Interspirituality is Best Understood at 30.000 Feet but Can Only Be Practiced on the Ground

Interspirituality is Best Understood at 30.000 Feet but Can Only Be Practiced on the Ground August 7, 2023

Altitude gives an overview of interspirituality; life happens on the ground. Picture: CC0 License

The deeper you dig into something, the more differences you see. Details unveil diversity. That is why interspirituality is best understood from 30.000 feet and why I’ve been engaged in big-picture thinking for most of my adult life. Whether New Age, theosophy, integral philosophy or yoga, I always gravitated toward unification theories, looking for similarities instead of getting bogged down by details. Recently, though, I’ve realized that details are necessary since an interspiritual approach can only be practiced on the ground.

Living at 30.000 Feet

Based on my previous articles, it’s clear that I have a strong interest in spirituality, particularly in holistic and inclusive concepts. This interest goes all the way back to my introduction to New Age spirituality in the early 90s. My crowning achievement in this search came as part of my interfaith minister training from 2016 to 2017, when I wrote a thesis called Experifaith. I postulated that wisdom traditions become more similar when you compare individual experiences and more diverse when you compare their stories. I even categorized the experiences into two broad groups, oneness and goodness, that encompass most religious and spiritual activities. Experifaith honored everything I had learned until that point, including Swami Vivekananda’s universalism, Aldous Huxley’s perennial philosophy, and Ken Wilber’s integral theory.

Getting Stuck at 30.000 Feet

Because I so enjoyed the rarified air of broad interspiritual explorations, I did not realize that I had become stuck at 30.000 feet. It wasn’t until I was explaining some of my newer findings to a friend that it dawned on me. I told him that “…all the wisdom traditions include practice categories such as restrictions, aspirations, forms of prayer and meditation, gatherings, service, and rituals, to name a few.” As I said those words, my mistake became evident. I was only engaged in a handful of the things I listed. My view from above had so captivated me that I was stuck in my head. I needed to come back to earth and practice.

No Such Thing as “Interspiritual Practice”

Before we go any further, I need to make one thing clear (and I am writing this as much to myself as I am to you, the reader, because I have used the term “interspiritual practice” before in my writings). The truth is that there is no such thing as an “interspiritual practice.” Interspirituality draws from existing wisdom traditions. A practice can be “interspiritually informed” or “inspired by the ideas of interspirituality,” yet it cannot exist separately. You cannot cut a lake off from the rivers that feed it. This means that when I come down from 30.000 feet, I have to go against my inclinations of inclusivity and use discernment to determine which specific practices to engage in.

Making Hard Choices

In all honesty, it requires courage and discernment to go from “all of the traditions are right in their own way and have much in common” to “I am going to choose this practice for me and stick with it.”

Let me give an example. When exploring morals, it is a good starting point to acknowledge that all traditions emphasize restrictions to tame the instinctual animal nature of humans, but we can’t just stop there. We need to look at the totality of restrictions, understand why they are important, see which ones are the same, and then choose a moral code to follow. Without the last part, we are just engaging in an academic comparison exercise that will not improve our lives one bit. And here is the hard part, once chosen, we need to stick to our moral code even though it differs from others. In short, we don’t need to compromise or dilute our code to validate others. Their code is right for them, and ours is right for us. Both exist under the interspiritual umbrella of restrictions.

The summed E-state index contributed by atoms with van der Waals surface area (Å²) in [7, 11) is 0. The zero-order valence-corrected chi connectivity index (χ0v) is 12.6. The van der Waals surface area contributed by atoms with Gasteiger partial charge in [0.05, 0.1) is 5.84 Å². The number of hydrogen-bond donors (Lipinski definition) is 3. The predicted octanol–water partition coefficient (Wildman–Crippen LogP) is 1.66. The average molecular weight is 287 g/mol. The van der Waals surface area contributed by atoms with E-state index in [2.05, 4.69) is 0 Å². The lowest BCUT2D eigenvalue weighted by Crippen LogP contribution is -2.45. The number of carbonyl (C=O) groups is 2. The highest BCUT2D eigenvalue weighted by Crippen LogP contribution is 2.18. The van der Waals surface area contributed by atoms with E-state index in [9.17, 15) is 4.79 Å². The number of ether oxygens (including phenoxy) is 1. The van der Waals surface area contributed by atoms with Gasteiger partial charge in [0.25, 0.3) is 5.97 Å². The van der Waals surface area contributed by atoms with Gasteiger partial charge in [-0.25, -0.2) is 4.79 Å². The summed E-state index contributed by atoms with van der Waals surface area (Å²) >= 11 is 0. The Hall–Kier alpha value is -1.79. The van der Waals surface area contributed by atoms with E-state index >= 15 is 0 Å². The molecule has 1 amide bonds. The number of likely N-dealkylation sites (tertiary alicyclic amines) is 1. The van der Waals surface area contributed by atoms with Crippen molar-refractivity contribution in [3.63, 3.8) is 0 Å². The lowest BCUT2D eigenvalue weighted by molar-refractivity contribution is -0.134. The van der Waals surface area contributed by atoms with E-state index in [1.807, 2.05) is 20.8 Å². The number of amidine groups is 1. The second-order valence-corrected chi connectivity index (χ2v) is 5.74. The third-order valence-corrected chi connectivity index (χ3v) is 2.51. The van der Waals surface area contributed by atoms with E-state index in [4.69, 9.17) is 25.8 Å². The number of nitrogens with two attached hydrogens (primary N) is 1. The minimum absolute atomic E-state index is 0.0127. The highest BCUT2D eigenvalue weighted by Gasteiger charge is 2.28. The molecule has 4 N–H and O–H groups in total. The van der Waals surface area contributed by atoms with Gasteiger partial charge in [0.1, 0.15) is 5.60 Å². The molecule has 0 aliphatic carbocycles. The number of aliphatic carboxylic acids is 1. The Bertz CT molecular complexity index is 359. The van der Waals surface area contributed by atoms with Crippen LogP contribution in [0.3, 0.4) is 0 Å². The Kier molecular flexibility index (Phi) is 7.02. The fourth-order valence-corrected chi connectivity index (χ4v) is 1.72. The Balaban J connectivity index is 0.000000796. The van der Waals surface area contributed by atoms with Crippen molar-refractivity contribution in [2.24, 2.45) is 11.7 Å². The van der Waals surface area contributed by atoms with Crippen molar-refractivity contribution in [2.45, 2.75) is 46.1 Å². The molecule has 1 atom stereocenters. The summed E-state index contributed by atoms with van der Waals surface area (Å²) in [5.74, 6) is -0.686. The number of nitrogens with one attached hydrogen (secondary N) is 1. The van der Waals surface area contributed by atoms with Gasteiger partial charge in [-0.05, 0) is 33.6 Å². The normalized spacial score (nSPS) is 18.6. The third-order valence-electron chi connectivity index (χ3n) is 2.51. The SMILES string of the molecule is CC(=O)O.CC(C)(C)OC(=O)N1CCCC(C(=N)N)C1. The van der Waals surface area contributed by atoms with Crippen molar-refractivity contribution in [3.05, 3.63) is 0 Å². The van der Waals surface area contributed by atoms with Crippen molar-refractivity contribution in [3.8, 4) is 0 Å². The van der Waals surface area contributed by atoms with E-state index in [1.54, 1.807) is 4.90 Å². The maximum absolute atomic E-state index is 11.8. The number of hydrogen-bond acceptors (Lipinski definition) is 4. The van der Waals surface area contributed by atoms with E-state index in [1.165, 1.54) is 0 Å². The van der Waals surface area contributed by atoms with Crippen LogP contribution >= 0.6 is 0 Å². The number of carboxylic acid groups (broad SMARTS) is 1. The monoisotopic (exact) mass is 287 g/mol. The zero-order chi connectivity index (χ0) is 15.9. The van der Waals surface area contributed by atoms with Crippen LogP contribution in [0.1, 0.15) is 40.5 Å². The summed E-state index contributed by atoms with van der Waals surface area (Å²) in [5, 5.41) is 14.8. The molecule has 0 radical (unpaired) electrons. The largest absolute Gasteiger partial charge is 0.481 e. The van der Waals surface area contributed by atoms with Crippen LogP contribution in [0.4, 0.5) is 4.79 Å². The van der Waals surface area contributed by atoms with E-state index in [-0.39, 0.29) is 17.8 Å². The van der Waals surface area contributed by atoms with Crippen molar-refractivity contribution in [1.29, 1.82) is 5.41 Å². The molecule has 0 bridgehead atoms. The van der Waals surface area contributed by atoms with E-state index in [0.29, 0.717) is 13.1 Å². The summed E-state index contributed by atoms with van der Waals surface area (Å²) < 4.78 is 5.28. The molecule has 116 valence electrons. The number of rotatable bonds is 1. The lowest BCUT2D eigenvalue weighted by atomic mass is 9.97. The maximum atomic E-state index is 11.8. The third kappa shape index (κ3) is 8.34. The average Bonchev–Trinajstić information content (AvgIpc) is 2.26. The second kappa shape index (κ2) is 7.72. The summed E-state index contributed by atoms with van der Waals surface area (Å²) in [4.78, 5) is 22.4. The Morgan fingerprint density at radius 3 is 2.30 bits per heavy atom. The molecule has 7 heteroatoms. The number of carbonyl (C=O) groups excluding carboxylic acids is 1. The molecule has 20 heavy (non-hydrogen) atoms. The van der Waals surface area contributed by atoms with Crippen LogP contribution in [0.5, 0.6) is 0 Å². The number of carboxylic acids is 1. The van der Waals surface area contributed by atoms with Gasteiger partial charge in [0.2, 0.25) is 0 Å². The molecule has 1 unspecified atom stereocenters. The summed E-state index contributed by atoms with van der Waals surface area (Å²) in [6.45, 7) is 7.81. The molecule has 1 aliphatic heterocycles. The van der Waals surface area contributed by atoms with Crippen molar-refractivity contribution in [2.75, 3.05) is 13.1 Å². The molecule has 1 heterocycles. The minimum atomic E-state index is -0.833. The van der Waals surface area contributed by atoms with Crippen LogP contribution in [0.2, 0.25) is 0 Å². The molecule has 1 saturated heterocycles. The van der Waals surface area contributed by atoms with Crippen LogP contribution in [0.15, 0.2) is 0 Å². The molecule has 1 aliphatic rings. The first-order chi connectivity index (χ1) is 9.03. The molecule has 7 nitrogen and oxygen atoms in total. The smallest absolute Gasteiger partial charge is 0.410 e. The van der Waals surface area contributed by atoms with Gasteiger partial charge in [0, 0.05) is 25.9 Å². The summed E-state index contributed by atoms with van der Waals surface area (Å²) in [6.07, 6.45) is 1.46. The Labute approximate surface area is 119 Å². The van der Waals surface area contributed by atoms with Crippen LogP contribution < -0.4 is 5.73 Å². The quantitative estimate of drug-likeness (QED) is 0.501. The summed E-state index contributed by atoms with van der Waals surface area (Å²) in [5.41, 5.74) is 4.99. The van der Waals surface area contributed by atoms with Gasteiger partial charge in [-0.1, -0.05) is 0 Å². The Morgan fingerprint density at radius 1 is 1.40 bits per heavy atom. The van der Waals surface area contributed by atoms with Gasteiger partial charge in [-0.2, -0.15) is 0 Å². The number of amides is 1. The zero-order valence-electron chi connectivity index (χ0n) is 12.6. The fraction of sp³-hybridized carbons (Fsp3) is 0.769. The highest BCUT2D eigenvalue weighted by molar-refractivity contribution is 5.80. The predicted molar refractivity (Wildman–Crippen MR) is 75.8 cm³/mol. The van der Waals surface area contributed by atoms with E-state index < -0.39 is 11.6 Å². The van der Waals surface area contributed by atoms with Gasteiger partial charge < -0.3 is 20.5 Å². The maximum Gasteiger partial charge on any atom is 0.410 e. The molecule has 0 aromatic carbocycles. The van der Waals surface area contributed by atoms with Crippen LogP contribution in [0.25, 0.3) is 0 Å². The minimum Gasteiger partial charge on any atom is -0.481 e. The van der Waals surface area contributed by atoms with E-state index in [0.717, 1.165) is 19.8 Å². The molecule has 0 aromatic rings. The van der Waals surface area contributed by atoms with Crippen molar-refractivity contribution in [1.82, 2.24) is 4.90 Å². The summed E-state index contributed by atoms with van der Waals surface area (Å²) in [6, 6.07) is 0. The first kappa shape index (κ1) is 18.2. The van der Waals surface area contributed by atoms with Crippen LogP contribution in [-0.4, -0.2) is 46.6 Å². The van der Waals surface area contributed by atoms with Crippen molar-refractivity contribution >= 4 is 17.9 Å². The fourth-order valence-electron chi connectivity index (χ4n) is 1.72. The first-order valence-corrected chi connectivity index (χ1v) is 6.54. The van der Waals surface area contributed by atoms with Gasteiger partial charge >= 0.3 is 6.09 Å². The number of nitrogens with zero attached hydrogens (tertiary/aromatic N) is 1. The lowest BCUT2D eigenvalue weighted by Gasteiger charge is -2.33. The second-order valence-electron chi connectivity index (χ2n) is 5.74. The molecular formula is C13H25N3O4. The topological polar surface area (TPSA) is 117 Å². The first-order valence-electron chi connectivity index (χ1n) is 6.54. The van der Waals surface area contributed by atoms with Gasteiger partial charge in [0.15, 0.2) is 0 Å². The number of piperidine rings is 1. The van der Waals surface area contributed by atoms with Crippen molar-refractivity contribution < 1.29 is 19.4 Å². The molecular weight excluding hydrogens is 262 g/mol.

Specific Inclusive Practice

The above process is the kind of discernment I am going through now. I am looking at interspiritual categories—things that all the traditions share—and making personal choices for my practice. I am choosing prayers, meditation techniques, rituals, and approaches to gatherings and service. The last two are difficult since I do not belong to a group (one reason why interspiritual explorers are lonely). Being specific is key. Vague general ideas don’t lend themselves to practice.

Gravitating Back to Yoga

In this exercise of discernment and choosing an interspiritually informed practice, I notice that I am gravitating back to yoga. Yogic practices are close to my heart and fit under the interspiritual categories listed above. It is the most holistic approach I’ve ever encountered. In fact, I spent more than two decades immersing myself in every aspect of yogic practices and philosophies. However, I turned away from my established practice in the mid-2010s as a rebellion against the commercialization of yoga. Unfortunately, this rebellion only ended up hurting me. Now, I’m rediscovering a holistic yoga practice grounded in spirituality. I’ll share more on this later.

Both Are Important

To summarize the essence of this article, it appears to me that exploring from 30.000 feet and practicing on the ground are both equally important. Practice without knowledge lacks meaning. Knowledge without practice lacks substance. To acquire wisdom, we need applied knowledge.

Gudjon Bergmann
Amazon Author Profile

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